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Octahedral Hole

The display below shows six atoms packed together in a closest-packed arrangement. This particular geometry is octahedral. In the very center of this octahedron is a hole. This hole is said to be a octahedral hole because the hole is surrounded by six atoms (the coordination number is six).

Take note that the size of this hole is smaller than that of the atoms surrounding it. If an atom is sufficiently small, it can fit into this hole. Click on the "Show Atom in Hole" to insert a small atom (colored red) in the hole. (You may need to rotate the image to clearly see the red atom in the tetrahedral hole.)

What is the largest atom that can fit into the hole without pushing the outer (blue) atoms apart?

The radius of the outer atoms is designated r. The radius of the hole (this is the radius of the largest sphere that can fit in the hole) is represented by rhole.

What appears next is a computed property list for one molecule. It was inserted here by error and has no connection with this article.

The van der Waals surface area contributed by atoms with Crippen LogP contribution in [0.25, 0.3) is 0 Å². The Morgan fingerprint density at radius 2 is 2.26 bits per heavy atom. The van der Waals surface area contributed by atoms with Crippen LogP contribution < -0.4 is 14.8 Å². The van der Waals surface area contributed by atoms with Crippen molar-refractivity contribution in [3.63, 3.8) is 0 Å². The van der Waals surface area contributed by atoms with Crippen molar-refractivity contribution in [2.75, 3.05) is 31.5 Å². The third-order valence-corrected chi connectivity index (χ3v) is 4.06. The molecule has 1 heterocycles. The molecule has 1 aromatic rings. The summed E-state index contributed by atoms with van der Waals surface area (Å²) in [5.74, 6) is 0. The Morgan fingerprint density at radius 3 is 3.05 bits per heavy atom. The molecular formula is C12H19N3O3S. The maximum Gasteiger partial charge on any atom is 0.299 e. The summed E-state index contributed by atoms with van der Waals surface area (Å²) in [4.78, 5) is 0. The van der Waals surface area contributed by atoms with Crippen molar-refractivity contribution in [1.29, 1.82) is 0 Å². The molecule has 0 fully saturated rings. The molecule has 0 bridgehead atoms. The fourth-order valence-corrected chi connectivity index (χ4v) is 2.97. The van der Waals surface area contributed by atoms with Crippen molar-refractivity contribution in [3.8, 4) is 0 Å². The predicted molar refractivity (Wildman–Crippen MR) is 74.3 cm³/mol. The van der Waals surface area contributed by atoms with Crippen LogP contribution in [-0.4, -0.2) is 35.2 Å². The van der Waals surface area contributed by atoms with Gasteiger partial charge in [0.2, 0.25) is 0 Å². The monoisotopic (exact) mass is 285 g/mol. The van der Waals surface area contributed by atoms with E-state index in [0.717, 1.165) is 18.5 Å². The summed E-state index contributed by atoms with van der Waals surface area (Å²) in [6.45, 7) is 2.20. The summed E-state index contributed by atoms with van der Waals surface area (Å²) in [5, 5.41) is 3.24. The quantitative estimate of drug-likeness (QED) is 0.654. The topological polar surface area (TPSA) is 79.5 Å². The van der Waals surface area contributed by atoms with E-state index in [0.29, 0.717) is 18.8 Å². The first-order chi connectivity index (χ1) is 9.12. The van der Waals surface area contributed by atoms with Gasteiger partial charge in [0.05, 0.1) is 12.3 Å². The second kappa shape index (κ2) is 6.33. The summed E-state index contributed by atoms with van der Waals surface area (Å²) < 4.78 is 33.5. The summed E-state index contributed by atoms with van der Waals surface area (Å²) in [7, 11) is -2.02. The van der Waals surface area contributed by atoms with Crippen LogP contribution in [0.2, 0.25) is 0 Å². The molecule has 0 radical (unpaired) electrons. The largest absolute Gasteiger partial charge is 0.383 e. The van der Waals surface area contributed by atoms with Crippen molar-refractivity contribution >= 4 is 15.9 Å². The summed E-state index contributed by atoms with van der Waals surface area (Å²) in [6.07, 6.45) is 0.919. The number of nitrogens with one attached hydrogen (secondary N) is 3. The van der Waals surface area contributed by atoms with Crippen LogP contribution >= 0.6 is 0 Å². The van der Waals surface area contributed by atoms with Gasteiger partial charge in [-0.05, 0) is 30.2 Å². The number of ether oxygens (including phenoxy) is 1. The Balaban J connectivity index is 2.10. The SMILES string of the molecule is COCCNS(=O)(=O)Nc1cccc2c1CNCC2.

What is the ratio rhole/r ?

Derive this ratio using the octahedral geometry of the outer (blue) atoms and the laws of trigonometry.

Hint: The Pythagorean theorem will be especially useful: C2 = A2 + B2

When you have completed your derivation, you may check your answer.

This virtual reality display requires Java3D. If the display is not visible, consult the Java3D FAQ. Dragging with the left mouse button rotates the display.

Holes in Closest-Packed Structures:     Trigonal     Tetrahedral     Octahedral     Cubic

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